Guys, I need your help.
My wife has some insomnia issues ever since she gave a birth to our daughter. Helen is now 14 months old, but my wife still has problems with sleeping.
She doesn't want to see our doctor, but I can tell you that we all do penance because of this, even our daughter.
I was talking to my friend who is a physiatrist and he told me, that according to some symptoms, my wife is dealing with chronic insomnia. But I can't help her since she doesn't want to go to see anyone who is an expert.
So, I was wondering what can I do?
Do you even have an idea what are the most effective treatment for chronic insomnia in adults?
Hello Rocky boy!
Chronic insomnia treatment is something that can last more than you expected. If you convince your wife to start with this, huge step in her life (which would be really good), you need to be prepared that you will take all responsibility for your daughter.
It is going to be a really long period for three of you.
Behavioral therapy is actually a good thing and it is combined with an introduction to sleep hygiene and stimulus control. This therapy usually contains from 6 to 10 sessions, depends on how hard condition is.
But your wife has to have total peace during this process.
Chronic insomnia is something that you can't treat alone. Your wife obviously needs some help. You can try to do a lot of things, but trust me, nothing can help her as some therapy. That is why I want to suggest you to see if there is any chance to convince her to talk to someone who is an expert. If she is like that ever since she gave a birth to your baby, that means that her issue is in progress. I think that she can deal with it if she combines behavioral therapies, which include sleep hygiene and stimulus control that also includes a relaxation with certain medications. I believe that this is the only way. I am not sure that there are some home treatments that can help you. I am sorry.
Definitely, the best cure, in this case, is behavioral therapy. It is good for any type of insomnia and it contains so many different factors which are combined together and they can help you. There are so many patients who have claimed that their problems with insomnia have been successfully treated by behavioral therapy. They saw some improvement of daytime function, quality of life, and so many other issues. Also, behavioral therapy is well tolerated and has a low risk of adverse effects.
I really can't tell you what all this BT contains, but I know two people who had success with it and they are really happy with it.
You need to convince your wife to start with this one. For your kid!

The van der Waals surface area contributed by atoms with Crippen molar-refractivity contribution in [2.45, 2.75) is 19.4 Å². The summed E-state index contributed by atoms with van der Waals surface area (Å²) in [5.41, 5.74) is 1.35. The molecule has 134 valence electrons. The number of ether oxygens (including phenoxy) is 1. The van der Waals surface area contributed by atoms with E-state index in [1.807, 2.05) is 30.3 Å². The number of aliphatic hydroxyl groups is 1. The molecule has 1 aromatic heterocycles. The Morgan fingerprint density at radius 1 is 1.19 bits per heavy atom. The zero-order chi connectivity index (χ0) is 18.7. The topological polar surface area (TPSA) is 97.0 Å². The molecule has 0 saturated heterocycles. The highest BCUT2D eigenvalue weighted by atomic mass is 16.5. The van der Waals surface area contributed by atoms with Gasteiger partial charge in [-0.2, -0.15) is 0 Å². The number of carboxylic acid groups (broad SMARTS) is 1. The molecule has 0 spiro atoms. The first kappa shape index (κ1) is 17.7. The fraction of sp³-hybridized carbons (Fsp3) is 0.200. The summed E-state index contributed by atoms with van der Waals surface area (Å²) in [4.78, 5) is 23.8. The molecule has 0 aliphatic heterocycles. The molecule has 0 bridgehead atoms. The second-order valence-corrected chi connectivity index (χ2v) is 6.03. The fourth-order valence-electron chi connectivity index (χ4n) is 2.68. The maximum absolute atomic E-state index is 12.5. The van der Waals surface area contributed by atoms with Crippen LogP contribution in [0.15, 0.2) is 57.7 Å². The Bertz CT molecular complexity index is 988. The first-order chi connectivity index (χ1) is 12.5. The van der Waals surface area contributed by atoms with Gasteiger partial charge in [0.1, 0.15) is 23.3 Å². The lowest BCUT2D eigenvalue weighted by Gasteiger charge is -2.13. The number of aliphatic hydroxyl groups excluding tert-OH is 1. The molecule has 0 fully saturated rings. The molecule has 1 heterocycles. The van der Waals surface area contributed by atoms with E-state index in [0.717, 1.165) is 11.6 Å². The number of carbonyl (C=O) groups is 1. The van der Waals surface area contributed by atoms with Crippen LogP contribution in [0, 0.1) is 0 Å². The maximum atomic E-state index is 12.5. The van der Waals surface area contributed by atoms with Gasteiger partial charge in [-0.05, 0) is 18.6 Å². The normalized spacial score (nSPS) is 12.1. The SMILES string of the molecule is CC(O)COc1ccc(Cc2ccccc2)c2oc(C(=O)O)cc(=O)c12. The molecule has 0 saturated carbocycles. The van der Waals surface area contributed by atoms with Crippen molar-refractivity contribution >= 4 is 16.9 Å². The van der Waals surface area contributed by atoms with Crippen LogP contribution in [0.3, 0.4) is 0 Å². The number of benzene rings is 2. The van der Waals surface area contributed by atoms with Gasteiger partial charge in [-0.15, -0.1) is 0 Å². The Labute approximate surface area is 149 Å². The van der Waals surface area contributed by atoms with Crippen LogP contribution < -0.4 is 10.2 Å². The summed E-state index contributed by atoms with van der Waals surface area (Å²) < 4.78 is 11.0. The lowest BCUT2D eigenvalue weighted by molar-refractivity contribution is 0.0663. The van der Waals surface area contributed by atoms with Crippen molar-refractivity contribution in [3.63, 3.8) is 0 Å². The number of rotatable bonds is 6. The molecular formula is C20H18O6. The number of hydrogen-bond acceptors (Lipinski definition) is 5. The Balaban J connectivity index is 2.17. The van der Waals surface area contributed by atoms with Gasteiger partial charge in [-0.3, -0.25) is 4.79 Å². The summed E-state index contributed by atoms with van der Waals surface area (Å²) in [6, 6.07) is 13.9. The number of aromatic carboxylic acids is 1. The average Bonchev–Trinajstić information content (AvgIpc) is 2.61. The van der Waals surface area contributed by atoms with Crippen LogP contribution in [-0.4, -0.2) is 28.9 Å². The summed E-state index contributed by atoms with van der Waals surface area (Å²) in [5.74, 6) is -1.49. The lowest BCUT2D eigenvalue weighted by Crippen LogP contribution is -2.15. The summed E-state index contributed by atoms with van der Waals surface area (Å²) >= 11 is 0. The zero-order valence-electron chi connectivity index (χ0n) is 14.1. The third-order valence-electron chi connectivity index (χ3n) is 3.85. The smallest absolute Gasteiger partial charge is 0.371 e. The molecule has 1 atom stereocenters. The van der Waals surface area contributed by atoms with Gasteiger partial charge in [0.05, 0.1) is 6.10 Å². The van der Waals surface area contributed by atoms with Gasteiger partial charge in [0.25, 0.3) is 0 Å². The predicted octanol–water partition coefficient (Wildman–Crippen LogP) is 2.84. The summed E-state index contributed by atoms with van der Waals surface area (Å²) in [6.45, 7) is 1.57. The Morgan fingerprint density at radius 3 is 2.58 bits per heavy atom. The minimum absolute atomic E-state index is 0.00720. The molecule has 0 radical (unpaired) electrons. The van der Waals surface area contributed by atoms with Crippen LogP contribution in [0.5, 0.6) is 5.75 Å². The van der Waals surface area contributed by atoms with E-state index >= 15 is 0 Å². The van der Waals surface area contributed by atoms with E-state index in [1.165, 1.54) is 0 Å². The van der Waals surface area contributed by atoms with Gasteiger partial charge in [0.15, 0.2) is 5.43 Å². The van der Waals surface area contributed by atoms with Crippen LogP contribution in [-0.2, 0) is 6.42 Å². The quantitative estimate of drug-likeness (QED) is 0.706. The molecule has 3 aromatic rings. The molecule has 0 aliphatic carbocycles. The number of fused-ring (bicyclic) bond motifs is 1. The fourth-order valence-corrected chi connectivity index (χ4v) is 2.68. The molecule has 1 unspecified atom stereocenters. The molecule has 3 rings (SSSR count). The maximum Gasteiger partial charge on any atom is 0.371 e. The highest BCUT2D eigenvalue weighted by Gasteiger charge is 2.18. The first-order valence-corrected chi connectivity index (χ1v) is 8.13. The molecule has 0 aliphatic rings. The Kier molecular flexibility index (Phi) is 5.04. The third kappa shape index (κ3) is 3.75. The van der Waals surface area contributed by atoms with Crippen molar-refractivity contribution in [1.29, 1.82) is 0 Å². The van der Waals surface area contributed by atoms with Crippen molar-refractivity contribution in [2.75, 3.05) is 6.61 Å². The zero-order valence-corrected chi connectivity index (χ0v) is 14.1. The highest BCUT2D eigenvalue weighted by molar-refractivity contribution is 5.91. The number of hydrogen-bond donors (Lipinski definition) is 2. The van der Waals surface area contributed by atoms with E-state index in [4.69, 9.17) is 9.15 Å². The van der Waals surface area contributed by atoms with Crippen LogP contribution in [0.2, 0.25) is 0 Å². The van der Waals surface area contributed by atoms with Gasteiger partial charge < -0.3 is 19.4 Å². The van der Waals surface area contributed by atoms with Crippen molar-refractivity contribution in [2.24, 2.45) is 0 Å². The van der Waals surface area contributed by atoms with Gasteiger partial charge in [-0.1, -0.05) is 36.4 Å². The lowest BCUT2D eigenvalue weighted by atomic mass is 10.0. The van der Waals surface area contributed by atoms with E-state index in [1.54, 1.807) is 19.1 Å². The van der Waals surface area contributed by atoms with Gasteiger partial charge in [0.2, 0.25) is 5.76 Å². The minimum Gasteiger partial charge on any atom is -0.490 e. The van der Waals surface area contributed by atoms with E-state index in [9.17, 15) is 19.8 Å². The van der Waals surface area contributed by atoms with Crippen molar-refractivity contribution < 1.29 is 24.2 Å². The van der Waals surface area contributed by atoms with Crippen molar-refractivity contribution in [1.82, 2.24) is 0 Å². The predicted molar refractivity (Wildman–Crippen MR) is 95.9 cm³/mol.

Come on guys, maybe it is not that dangerous. Sure, chronic insomnia and classical insomnia have pretty much the same symptoms so you can't really tell that you wife is dealing with chronic insomnia until she visits her doc.
Maybe she just needs a relaxation, especially if she is spending a lot of time alone with her daughter, which is possible. Maybe she just needs a progressive relaxation, that is based on the theory that any individual can learn to relax one muscle at a time until the entire body is relaxed.
Start with one group of the muscles. Go slowly to every other.
Turn on some relaxing music. Give her some space, maybe she just needs a couple of days alone to get rest.
I was helping all the time. I think that she never had problems because she was raising our kid (I was helping her). All the time! Sure, maybe she is just tired because I am at the job every day, while she is not working. But whenever I take care of our baby, when we are out together, she can't sleep. I always find her watching television, listening to the music or cooking. Trust me, I have tried so many things to help her relax, to help her to get rest. But nothing. That is why I believe that this has escalated to chronic issue and that is my biggest concern. I want my wife back, I want us to raise our love together...
Rocky, I am very sorry to hear this. I was in similar situation like your wife is now, but I noticed this alone and I went to consult my doctor alone. Nobody was forcing me to do that. I was talking to my doctor and he suggested me so many different therapies. One seemed OK to me, so I wanted to try to fight this with it. I have tried cognitive therapy. For us, who have problems with waking at night, we are very worried that we won't be able to do our hob normally next day. Usually, this worry can exacerbate their difficulty falling asleep, and it also can do a lot of things. One of those things is creating a vicious cycle of wakefulness and concern. That is why this type of therapy is good. While you are at this therapy, you are working together with a therapist to deal with anxiety and catastrophic thinking, while establishing realistic expectations related to insomnia and the need for sleep.It helps. I found it very helpful. It is nothing difficult and I would recommend it to anyone.